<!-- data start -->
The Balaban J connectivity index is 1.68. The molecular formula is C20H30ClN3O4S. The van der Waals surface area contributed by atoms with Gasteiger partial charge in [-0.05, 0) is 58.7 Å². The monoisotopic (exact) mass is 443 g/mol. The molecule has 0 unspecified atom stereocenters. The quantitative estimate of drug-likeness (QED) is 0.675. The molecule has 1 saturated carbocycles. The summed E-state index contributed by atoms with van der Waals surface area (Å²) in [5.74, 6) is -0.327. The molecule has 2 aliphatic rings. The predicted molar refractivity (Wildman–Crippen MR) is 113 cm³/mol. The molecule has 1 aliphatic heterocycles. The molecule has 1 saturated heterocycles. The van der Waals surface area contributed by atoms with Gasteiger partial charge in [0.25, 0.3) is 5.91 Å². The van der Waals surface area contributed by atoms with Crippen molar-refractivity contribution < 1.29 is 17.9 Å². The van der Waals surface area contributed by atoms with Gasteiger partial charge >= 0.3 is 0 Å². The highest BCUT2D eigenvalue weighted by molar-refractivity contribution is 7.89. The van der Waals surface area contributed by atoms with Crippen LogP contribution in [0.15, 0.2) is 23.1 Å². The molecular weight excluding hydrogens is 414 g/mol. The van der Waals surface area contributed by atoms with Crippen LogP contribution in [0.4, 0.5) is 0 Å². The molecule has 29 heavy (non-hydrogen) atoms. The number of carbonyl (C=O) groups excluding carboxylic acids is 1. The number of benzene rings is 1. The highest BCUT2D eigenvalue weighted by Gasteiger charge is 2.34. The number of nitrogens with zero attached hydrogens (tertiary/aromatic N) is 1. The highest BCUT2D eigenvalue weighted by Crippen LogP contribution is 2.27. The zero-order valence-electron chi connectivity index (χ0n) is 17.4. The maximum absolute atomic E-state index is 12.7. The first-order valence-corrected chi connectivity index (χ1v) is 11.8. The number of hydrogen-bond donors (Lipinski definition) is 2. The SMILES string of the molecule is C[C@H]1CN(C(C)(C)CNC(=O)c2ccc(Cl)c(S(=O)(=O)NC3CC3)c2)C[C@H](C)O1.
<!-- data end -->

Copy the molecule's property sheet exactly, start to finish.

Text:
The Balaban J connectivity index is 1.68. The molecular formula is C20H30ClN3O4S. The van der Waals surface area contributed by atoms with Gasteiger partial charge in [-0.05, 0) is 58.7 Å². The monoisotopic (exact) mass is 443 g/mol. The molecule has 0 unspecified atom stereocenters. The quantitative estimate of drug-likeness (QED) is 0.675. The molecule has 1 saturated carbocycles. The summed E-state index contributed by atoms with van der Waals surface area (Å²) in [5.74, 6) is -0.327. The molecule has 2 aliphatic rings. The predicted molar refractivity (Wildman–Crippen MR) is 113 cm³/mol. The molecule has 1 aliphatic heterocycles. The molecule has 1 saturated heterocycles. The van der Waals surface area contributed by atoms with Gasteiger partial charge in [0.25, 0.3) is 5.91 Å². The van der Waals surface area contributed by atoms with Crippen molar-refractivity contribution < 1.29 is 17.9 Å². The van der Waals surface area contributed by atoms with Gasteiger partial charge >= 0.3 is 0 Å². The highest BCUT2D eigenvalue weighted by molar-refractivity contribution is 7.89. The van der Waals surface area contributed by atoms with Crippen LogP contribution in [0.15, 0.2) is 23.1 Å². The molecular weight excluding hydrogens is 414 g/mol. The van der Waals surface area contributed by atoms with Crippen LogP contribution in [0.4, 0.5) is 0 Å². The molecule has 29 heavy (non-hydrogen) atoms. The number of carbonyl (C=O) groups excluding carboxylic acids is 1. The number of benzene rings is 1. The highest BCUT2D eigenvalue weighted by Gasteiger charge is 2.34. The number of nitrogens with zero attached hydrogens (tertiary/aromatic N) is 1. The highest BCUT2D eigenvalue weighted by Crippen LogP contribution is 2.27. The zero-order valence-electron chi connectivity index (χ0n) is 17.4. The maximum absolute atomic E-state index is 12.7. The first-order valence-corrected chi connectivity index (χ1v) is 11.8. The number of hydrogen-bond donors (Lipinski definition) is 2. The SMILES string of the molecule is C[C@H]1CN(C(C)(C)CNC(=O)c2ccc(Cl)c(S(=O)(=O)NC3CC3)c2)C[C@H](C)O1.